Light is an electromagnetic wave; it is a vibration in electric and magnetic fields. Because of this, it can travel through the vacuum of space, and thank goodness for that! If that wasn't the case, we would get no heat from the sun, and life on Earth would be impossible.

There are more wavelengths than we see with human eyes. A full continuous spectrum would include radio waves, microwaves, infrared, ultraviolet, x-rays, and gamma rays. The diagram on your screen shows the full electromagnetic spectrum and everything it contains.

The Electromagnetic Spectrum

Frequency tells you the color of light. High frequency light waves are at the blue end of the spectrum, and low frequency light waves are at the red end of the spectrum. Our eyes detect the frequency of the light, and our brains interpret it as color. Some philosophers have thought that perhaps color itself only exists in our brains; unfortunately, we have no way of knowing for sure.

Frequency in Sound

Sound waves are wave vibrations in the air. When you slap your hand on the desk, it causes the desk to vibrate, which causes the air to vibrate. The air particles hit each other until they reach your ear, making your ear drum vibrate. Your ear drum then sends a signal to your brain. It's your brain that interprets these vibrations.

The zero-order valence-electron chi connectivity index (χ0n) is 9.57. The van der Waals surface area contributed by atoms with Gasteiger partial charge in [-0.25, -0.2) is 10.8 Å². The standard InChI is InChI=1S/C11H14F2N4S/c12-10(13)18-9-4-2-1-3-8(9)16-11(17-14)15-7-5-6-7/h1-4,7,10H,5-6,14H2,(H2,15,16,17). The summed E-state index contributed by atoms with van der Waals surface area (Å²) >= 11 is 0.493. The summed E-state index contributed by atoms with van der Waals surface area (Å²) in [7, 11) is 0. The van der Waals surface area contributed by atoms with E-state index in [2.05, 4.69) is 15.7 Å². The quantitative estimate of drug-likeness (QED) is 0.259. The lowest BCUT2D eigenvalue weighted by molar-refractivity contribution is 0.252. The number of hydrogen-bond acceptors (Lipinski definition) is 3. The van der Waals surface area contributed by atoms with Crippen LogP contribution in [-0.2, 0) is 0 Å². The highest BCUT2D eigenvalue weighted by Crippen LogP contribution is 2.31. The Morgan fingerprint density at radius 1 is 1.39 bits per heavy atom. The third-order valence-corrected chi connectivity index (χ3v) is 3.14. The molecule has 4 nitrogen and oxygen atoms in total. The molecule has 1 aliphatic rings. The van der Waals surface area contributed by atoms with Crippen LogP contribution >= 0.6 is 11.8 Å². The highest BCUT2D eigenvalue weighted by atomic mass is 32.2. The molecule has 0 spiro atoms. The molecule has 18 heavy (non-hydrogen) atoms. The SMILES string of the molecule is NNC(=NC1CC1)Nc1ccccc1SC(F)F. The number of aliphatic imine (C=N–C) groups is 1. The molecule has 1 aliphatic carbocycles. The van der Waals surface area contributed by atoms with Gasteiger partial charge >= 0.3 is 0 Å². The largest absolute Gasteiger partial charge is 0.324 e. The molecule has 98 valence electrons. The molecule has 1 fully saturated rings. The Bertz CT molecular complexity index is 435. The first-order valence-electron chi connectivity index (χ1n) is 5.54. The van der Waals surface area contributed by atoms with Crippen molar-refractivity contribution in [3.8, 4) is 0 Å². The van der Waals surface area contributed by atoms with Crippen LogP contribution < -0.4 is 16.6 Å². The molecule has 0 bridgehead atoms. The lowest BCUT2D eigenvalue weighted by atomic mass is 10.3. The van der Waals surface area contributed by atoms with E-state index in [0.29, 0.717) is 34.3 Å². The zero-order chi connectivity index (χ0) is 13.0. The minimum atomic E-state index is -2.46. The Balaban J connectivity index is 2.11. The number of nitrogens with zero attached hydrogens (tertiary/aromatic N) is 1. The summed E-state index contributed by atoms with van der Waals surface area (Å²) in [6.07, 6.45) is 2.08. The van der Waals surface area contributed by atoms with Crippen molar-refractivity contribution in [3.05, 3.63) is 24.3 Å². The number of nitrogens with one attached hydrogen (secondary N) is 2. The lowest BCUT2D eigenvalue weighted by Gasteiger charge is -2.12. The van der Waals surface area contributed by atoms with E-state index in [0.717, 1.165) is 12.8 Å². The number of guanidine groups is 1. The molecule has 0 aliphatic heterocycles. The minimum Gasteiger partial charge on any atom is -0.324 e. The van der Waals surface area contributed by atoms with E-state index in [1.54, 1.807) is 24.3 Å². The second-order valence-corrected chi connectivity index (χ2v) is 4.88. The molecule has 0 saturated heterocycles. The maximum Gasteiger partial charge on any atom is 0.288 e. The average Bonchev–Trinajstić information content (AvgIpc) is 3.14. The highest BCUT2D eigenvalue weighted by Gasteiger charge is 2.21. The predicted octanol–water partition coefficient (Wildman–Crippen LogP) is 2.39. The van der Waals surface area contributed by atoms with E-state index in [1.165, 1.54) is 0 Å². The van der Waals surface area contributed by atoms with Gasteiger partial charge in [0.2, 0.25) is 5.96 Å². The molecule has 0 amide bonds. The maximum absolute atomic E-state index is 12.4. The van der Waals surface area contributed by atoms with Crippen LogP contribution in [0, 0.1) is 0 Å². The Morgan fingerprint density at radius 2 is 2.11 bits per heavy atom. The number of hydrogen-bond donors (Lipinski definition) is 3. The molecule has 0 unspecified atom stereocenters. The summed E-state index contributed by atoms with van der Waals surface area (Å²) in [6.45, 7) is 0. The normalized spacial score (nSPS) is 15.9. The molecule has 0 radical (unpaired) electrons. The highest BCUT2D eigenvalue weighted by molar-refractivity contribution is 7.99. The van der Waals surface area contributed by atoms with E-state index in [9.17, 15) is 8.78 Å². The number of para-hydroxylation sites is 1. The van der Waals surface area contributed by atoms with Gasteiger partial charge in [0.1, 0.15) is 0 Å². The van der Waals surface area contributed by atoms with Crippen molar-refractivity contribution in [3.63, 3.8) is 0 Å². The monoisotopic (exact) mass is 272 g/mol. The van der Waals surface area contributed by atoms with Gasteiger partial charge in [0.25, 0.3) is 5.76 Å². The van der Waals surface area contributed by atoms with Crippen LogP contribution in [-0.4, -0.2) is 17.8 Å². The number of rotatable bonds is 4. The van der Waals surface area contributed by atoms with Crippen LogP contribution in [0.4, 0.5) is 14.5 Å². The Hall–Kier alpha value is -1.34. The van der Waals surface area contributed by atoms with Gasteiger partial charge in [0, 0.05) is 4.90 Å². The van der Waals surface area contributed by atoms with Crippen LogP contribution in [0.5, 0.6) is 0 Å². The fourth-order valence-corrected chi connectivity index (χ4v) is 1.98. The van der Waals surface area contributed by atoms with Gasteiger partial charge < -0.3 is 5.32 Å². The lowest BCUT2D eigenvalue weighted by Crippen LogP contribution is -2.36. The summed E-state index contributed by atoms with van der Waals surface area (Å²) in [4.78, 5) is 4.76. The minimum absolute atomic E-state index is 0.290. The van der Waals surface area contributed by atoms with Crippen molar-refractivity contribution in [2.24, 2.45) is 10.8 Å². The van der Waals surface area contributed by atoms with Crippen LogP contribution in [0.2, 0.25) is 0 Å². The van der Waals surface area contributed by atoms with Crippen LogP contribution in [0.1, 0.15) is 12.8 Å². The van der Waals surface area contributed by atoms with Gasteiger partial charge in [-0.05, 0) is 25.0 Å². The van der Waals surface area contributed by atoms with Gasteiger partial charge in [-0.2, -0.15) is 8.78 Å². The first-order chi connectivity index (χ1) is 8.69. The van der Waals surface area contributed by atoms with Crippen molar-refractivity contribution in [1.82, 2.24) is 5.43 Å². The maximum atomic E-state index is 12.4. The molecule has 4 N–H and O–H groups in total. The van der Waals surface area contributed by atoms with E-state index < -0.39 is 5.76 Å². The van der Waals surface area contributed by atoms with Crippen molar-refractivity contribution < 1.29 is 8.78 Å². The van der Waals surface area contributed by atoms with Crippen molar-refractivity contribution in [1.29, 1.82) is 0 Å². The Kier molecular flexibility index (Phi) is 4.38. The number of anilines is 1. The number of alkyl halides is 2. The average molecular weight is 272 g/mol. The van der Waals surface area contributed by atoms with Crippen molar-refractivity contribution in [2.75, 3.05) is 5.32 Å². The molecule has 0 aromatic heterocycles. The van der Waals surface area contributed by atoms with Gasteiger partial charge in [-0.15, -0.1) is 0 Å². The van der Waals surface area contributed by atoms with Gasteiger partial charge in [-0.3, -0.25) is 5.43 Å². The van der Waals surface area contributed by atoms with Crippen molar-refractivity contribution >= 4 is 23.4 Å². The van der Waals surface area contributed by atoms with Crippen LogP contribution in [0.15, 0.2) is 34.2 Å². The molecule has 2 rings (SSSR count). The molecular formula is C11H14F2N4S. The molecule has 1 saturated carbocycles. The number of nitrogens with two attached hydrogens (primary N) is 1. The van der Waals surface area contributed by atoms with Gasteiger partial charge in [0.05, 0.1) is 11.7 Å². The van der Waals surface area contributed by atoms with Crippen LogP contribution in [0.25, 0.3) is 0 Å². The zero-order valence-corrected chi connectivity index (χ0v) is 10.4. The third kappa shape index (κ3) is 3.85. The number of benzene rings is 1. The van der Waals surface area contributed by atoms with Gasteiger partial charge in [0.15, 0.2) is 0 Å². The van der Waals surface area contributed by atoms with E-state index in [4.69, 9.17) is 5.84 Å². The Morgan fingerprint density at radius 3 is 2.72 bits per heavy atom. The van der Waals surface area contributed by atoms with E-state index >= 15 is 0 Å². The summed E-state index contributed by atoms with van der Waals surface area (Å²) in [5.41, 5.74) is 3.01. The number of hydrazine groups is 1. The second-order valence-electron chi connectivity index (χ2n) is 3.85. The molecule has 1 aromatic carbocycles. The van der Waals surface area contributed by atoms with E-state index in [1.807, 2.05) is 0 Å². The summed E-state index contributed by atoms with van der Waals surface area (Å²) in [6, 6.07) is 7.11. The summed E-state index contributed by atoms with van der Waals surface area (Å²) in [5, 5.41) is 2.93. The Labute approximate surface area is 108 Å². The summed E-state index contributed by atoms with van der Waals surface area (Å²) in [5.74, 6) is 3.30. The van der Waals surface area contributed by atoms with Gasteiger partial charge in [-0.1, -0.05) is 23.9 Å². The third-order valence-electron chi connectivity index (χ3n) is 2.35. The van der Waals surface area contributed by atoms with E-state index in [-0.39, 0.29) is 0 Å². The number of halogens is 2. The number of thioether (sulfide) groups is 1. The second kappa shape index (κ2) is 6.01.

Frequency tells you the pitch of sound. High frequency sound is high pitched, and low frequency sound is low pitched. Again, one might ask the question of whether pitch is just the way our brain interprets the waves, or if it's a real thing.

Every musical note you could play on the piano is a different frequency. In fact, if you've ever used a tuning fork, you might notice that the frequency of the note (in Hertz) is stamped on it for reference. Our ears can hear frequencies between 20 Hz and 20,000 Hz.

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Frequently Asked Questions

What is frequency and what is its unit?

Frequency is defined as the number of waves that pass a certain point in one second. The unit for frequency is the hertz (Hz).

What is meant by frequency in sound?

Frequency in sound refers to the number of mechanical sound waves that pass a certain point in one second. Higher frequency sound waves produce higher-pitched sounds.

What is the best definition of frequency?

The frequency of waves is how many waves pass a given point in a specific unit of time. Frequency is directly proportional to the energy. The higher the frequency, the higher the energy.